You Have Too Much Shit: the self-help book that tells it like it is

You Have Too Much Shit (book, 2014) ,Chris Thomas (1400x788)It’s incredible really. Here in the Western world, we love to buy stuff. Fancy stuff. Cheap stuff. Desirable stuff. Stuff that the marketers say will make our lives better.

Of course, it never does, does it? If it did, then we wouldn’t need to buy the next thing they come up with. Continue reading

How to survive making a new magazine

For the attention of Angela Phillips and future magazine newbies.

So you’ve won your pitch, you’ve assembled a team and now you’ve got just two months to turn your magazine dreams into a reality. Now the work really begins. Continue reading

London from a new perspective

In the last four months, I have seen London in completely new ways.

I’ve been down on the streets, high-tailing it across town on all manner of transport and discovering the city after dark. As the saying goes: you live in the city, but you never do these things until somebody comes to visit – or in my case, until I started a postgrad journalism course that required me to get out and meet people. Continue reading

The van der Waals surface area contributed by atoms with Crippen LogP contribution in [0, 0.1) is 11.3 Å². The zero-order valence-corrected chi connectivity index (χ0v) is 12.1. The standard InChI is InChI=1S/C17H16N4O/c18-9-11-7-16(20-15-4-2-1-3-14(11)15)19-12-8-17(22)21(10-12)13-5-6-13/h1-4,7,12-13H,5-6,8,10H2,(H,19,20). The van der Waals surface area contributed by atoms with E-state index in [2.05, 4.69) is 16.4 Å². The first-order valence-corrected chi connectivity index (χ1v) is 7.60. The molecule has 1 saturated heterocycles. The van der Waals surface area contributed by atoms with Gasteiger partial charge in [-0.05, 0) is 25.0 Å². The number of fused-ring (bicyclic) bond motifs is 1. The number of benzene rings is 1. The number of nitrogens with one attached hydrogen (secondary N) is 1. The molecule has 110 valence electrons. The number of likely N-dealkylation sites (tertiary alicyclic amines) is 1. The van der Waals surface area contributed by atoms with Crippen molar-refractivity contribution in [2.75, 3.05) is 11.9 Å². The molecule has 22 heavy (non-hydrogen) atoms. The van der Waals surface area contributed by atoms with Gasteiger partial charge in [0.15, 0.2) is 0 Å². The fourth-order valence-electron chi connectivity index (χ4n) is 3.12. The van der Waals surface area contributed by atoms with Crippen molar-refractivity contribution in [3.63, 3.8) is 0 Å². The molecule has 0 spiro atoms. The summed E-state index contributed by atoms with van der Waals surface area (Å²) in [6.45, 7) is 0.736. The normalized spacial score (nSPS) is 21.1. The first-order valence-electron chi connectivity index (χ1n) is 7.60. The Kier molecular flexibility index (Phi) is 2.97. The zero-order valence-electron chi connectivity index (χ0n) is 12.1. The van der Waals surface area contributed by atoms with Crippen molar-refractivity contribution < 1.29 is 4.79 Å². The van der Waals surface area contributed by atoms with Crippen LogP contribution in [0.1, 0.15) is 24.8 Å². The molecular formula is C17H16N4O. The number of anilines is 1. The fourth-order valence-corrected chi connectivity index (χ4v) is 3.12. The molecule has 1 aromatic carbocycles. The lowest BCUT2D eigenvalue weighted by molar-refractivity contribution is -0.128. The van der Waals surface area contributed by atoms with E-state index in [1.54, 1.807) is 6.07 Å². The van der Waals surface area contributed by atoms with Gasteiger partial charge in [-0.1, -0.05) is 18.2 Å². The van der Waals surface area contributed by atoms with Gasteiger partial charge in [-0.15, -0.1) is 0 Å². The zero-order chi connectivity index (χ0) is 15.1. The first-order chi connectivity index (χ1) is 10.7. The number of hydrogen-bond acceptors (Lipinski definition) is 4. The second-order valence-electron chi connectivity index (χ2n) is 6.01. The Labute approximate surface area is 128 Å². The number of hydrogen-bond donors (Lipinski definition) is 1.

Proposals, proposals

Magazine launches are few and far between here in the UK. But while some had proposals of marriage in mind, I have spent all day imagining, discussing and pitching magazine proposals.

Mark Payton, editorial director at Haymarket, visited my college today, and my MA class and I had been given briefs to fulfil in advance of shirt-and-shoes occasion. Continue reading

You don’t need a degree in marketing to make better Goldsmiths 2012 ads

Goldsmiths’ marketing and branding department needs to be congratulated for making their latest advertising campaign so spectacularly bad it’s funny.

From September 2011, you could find the advert below for Goldsmiths’ 2012 intake on trains travelling on the east London line:

Goldsmiths 2012 - I study at Continue reading

The Midas touch

Goldsmiths College by Ewan MunroThe importance of academic reputation becomes painfully apparent when applying for skilled jobs. Chances of getting to the interview stage are judged even before your actual qualification, because a first from Derby University isn’t the same as a first from Oxford University. This kind of presumptive classification can unfortunately be damning for us all. But if you happen to be on the positive end of the scale more doors in society open. Continue reading